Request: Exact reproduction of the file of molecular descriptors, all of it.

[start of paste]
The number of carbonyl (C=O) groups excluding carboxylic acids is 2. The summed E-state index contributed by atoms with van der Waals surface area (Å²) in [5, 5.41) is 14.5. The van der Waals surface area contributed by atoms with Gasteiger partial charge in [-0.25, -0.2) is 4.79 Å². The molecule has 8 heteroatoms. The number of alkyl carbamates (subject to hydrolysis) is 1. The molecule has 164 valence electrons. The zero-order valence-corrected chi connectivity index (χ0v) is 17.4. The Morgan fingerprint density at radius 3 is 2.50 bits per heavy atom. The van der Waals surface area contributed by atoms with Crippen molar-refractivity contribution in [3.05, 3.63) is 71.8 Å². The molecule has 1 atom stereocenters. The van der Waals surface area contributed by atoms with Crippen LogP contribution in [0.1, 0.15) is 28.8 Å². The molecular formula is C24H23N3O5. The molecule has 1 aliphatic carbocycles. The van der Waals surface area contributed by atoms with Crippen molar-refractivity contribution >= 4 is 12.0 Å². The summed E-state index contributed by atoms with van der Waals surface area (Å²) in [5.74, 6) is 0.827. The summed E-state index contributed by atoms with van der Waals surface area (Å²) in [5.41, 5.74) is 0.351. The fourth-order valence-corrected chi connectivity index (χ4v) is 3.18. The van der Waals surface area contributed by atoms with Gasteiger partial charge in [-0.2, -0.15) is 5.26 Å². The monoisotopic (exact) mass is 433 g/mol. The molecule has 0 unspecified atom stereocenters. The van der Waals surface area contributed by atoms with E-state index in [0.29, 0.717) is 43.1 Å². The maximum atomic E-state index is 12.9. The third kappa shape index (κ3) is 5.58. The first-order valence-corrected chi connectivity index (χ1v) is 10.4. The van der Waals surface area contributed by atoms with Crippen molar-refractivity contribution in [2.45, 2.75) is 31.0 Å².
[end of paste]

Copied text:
The number of carbonyl (C=O) groups excluding carboxylic acids is 2. The summed E-state index contributed by atoms with van der Waals surface area (Å²) in [5, 5.41) is 14.5. The van der Waals surface area contributed by atoms with Gasteiger partial charge in [-0.25, -0.2) is 4.79 Å². The molecule has 8 heteroatoms. The number of alkyl carbamates (subject to hydrolysis) is 1. The molecule has 164 valence electrons. The zero-order valence-corrected chi connectivity index (χ0v) is 17.4. The Morgan fingerprint density at radius 3 is 2.50 bits per heavy atom. The van der Waals surface area contributed by atoms with Crippen molar-refractivity contribution in [3.05, 3.63) is 71.8 Å². The molecule has 1 atom stereocenters. The van der Waals surface area contributed by atoms with Crippen LogP contribution in [0.1, 0.15) is 28.8 Å². The molecular formula is C24H23N3O5. The molecule has 1 aliphatic carbocycles. The van der Waals surface area contributed by atoms with Crippen molar-refractivity contribution >= 4 is 12.0 Å². The summed E-state index contributed by atoms with van der Waals surface area (Å²) in [5.74, 6) is 0.827. The summed E-state index contributed by atoms with van der Waals surface area (Å²) in [5.41, 5.74) is 0.351. The fourth-order valence-corrected chi connectivity index (χ4v) is 3.18. The van der Waals surface area contributed by atoms with Gasteiger partial charge in [-0.2, -0.15) is 5.26 Å². The monoisotopic (exact) mass is 433 g/mol. The molecule has 0 unspecified atom stereocenters. The van der Waals surface area contributed by atoms with E-state index in [0.29, 0.717) is 43.1 Å². The maximum atomic E-state index is 12.9. The third kappa shape index (κ3) is 5.58. The first-order valence-corrected chi connectivity index (χ1v) is 10.4. The van der Waals surface area contributed by atoms with Crippen molar-refractivity contribution in [2.45, 2.75) is 31.0 Å².